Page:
As we listen to our government officials at all levels, we hear many talking about spending cuts. But, are they really cuts?
For example, in Maryland, if I add-up all of the so-called spending cuts made during the past 7 years, taxes should have decreased by $3 Billion, and individual tax bills should have decreased more than a thousand dollars a year per taxpayer.
Of course, that is not what has happened. Taxes increased: Income taxes, property taxes, flush taxes, rain taxes, fuel taxes, toll taxes, sales taxes, vehicle taxes, food and beverage taxes, bottle taxes, bag taxes, title taxes, death taxes, healthcare taxes. You name it.
This raises an interesting question. If government is making all of these “Spending Cuts,” why is government continuing to grow, and why are taxes continuing to increase?
The answer will anger you. The average salt-of-the-earth common-sense citizen knows what a “CUT” is. If this year I spend $100, but next year I spend only $99, it’s a “CUT.”
So what’s happening?
Government deliberately uses illegitimate definitions of a “CUT,” but depends on you to subconsciously apply a correct definition of a “CUT.”
The first is something I refer to as the fallacy of buying bananas versus oranges. If government decides to buy fewer bananas, but more oranges, it issues a press release saying it has cut spending on bananas, while failing to mention it is now spending more on oranges. Of course, in this so-called cut, net spending usually goes up.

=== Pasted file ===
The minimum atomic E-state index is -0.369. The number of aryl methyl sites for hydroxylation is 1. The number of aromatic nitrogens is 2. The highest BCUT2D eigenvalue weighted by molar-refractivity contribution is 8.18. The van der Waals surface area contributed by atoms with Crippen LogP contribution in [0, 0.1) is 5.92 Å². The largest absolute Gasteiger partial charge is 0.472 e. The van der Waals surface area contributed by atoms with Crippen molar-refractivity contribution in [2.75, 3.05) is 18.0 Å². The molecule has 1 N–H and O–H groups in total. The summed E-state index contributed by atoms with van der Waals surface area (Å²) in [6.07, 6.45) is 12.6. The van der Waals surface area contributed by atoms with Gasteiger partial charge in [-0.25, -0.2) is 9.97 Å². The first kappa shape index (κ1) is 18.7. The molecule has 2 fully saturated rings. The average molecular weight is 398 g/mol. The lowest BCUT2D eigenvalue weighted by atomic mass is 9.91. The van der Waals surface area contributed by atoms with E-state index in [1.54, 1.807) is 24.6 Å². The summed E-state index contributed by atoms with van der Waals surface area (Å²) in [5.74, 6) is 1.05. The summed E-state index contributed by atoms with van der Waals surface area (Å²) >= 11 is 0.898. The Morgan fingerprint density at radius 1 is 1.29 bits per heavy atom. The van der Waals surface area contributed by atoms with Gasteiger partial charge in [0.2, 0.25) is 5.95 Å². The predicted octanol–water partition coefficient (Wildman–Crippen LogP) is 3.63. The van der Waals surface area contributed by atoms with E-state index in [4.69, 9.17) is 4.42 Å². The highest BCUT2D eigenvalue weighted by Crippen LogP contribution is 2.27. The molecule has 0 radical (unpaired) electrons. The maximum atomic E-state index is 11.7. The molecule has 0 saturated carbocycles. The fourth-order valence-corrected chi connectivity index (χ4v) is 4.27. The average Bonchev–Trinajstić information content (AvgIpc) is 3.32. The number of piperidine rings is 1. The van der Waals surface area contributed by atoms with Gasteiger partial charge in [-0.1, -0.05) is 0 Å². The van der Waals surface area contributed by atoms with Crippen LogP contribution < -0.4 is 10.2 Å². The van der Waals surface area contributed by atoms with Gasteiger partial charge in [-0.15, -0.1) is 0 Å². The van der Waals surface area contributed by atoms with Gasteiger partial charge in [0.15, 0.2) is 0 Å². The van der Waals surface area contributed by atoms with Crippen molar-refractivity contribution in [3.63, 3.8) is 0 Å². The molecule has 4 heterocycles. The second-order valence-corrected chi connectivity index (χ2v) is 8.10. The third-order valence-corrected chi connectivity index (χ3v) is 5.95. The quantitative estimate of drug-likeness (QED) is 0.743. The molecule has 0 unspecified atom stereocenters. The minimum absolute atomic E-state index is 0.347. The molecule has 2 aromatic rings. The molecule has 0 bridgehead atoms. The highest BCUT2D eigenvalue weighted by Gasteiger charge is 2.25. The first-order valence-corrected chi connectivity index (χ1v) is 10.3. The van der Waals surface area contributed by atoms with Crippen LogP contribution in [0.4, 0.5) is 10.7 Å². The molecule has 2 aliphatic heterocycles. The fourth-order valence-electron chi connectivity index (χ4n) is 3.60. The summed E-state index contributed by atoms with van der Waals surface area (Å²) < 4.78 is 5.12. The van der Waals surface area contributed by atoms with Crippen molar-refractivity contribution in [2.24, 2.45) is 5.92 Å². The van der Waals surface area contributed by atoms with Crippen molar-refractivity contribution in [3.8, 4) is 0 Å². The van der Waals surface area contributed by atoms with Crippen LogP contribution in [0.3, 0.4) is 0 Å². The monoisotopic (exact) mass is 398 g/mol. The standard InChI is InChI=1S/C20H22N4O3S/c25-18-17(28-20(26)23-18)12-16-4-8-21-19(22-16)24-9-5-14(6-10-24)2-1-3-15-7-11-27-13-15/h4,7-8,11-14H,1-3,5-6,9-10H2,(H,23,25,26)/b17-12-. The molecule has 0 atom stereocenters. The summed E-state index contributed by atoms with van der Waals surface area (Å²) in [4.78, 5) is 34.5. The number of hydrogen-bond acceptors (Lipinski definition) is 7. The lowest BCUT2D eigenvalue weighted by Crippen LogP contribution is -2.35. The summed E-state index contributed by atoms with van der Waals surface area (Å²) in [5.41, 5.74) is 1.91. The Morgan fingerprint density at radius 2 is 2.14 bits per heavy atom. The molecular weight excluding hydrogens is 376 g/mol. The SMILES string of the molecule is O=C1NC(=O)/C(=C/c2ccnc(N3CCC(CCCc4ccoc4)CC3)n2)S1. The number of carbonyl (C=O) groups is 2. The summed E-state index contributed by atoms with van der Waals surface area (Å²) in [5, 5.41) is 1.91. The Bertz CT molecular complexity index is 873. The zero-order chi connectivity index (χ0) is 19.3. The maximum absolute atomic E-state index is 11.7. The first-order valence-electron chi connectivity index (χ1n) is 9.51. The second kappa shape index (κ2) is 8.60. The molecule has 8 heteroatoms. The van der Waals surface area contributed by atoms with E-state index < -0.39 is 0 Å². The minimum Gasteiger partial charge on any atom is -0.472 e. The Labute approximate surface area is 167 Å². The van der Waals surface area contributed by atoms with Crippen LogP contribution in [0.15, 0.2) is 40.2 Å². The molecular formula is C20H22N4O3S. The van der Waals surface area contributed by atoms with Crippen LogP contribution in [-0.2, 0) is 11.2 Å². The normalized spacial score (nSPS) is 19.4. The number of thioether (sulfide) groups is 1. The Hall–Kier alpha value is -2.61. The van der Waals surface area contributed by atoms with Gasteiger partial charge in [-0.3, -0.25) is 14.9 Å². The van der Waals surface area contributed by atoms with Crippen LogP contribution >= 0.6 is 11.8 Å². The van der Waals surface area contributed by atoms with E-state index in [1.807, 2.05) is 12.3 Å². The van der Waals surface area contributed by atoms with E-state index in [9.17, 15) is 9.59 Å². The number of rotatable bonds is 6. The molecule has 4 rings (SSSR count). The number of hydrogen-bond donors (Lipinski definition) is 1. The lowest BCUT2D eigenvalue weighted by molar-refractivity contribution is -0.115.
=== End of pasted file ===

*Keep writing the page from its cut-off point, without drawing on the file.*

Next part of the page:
The second definition is one I refer to as the fallacy of a reduced wish list. Government creates its own wish list to grow its budget $10M next year. When it only gets $6M of the planned increase, they announce they’ve cut spending $4 million. Again, this so-called cut translates into more spending and expansion of government.
So what is a real cut? A real cut must meet one of the following three criteria:
1) Next year’s total spending must be less than this year’s total spending. If it’s lower, it’s a cut; or
2) Next year’s total funding plan must be fewer total dollars than this year’s total funding plan, if it is, it’s a cut; or
3) If next year’s planned spending per person is less than this year’s planned spending per person, it might be a cut. The key word is “might,” because you have to pay close attention to the details. If government reduces the amount of spending funded by each individual taxpayer, it may reasonably be considered a cut in spending-per-taxpayer. This could happen when the population of a jurisdiction is increasing, but expenses are fixed. On the other hand, if government reduces benefits for each recipient of a social program by 1%, but addicts 50% more people to the same social service, it’s not a cut. It is an expansion of government.
So there you have it. Three definition of a real cut in spending. Everything else is fiction.
Understanding the games played by government officials will help citizens decode “government budget speak” and determine whether so-called cuts are fiction or fact.
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